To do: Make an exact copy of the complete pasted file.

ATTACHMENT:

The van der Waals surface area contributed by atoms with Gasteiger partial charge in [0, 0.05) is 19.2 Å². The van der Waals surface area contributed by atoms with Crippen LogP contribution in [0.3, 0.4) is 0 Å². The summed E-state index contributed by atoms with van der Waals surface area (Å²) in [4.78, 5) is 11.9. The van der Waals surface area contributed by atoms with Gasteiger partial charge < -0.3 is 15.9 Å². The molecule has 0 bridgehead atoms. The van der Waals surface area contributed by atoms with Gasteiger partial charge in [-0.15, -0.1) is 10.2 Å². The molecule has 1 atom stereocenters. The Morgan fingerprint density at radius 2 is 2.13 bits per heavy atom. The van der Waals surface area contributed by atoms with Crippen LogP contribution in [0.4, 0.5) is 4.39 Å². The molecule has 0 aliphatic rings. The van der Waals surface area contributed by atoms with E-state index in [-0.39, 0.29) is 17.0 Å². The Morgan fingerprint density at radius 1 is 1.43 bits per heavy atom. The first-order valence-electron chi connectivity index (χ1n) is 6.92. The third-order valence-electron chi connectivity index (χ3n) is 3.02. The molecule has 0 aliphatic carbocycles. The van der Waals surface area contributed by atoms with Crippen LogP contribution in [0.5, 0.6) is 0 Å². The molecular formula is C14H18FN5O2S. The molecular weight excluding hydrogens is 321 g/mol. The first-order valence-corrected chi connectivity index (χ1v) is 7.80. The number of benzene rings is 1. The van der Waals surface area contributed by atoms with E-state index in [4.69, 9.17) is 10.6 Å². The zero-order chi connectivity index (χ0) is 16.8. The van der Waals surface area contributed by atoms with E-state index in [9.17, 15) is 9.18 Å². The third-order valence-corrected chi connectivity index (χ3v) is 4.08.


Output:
The van der Waals surface area contributed by atoms with Gasteiger partial charge in [0, 0.05) is 19.2 Å². The van der Waals surface area contributed by atoms with Crippen LogP contribution in [0.3, 0.4) is 0 Å². The summed E-state index contributed by atoms with van der Waals surface area (Å²) in [4.78, 5) is 11.9. The van der Waals surface area contributed by atoms with Gasteiger partial charge < -0.3 is 15.9 Å². The molecule has 0 bridgehead atoms. The van der Waals surface area contributed by atoms with Gasteiger partial charge in [-0.15, -0.1) is 10.2 Å². The molecule has 1 atom stereocenters. The Morgan fingerprint density at radius 2 is 2.13 bits per heavy atom. The van der Waals surface area contributed by atoms with Crippen LogP contribution in [0.4, 0.5) is 4.39 Å². The molecule has 0 aliphatic rings. The van der Waals surface area contributed by atoms with E-state index in [-0.39, 0.29) is 17.0 Å². The Morgan fingerprint density at radius 1 is 1.43 bits per heavy atom. The first-order valence-electron chi connectivity index (χ1n) is 6.92. The third-order valence-electron chi connectivity index (χ3n) is 3.02. The molecule has 0 aliphatic carbocycles. The van der Waals surface area contributed by atoms with Crippen LogP contribution in [0.5, 0.6) is 0 Å². The molecular formula is C14H18FN5O2S. The molecular weight excluding hydrogens is 321 g/mol. The first-order valence-corrected chi connectivity index (χ1v) is 7.80. The number of benzene rings is 1. The van der Waals surface area contributed by atoms with E-state index in [4.69, 9.17) is 10.6 Å². The zero-order chi connectivity index (χ0) is 16.8. The van der Waals surface area contributed by atoms with E-state index in [9.17, 15) is 9.18 Å². The third-order valence-corrected chi connectivity index (χ3v) is 4.08.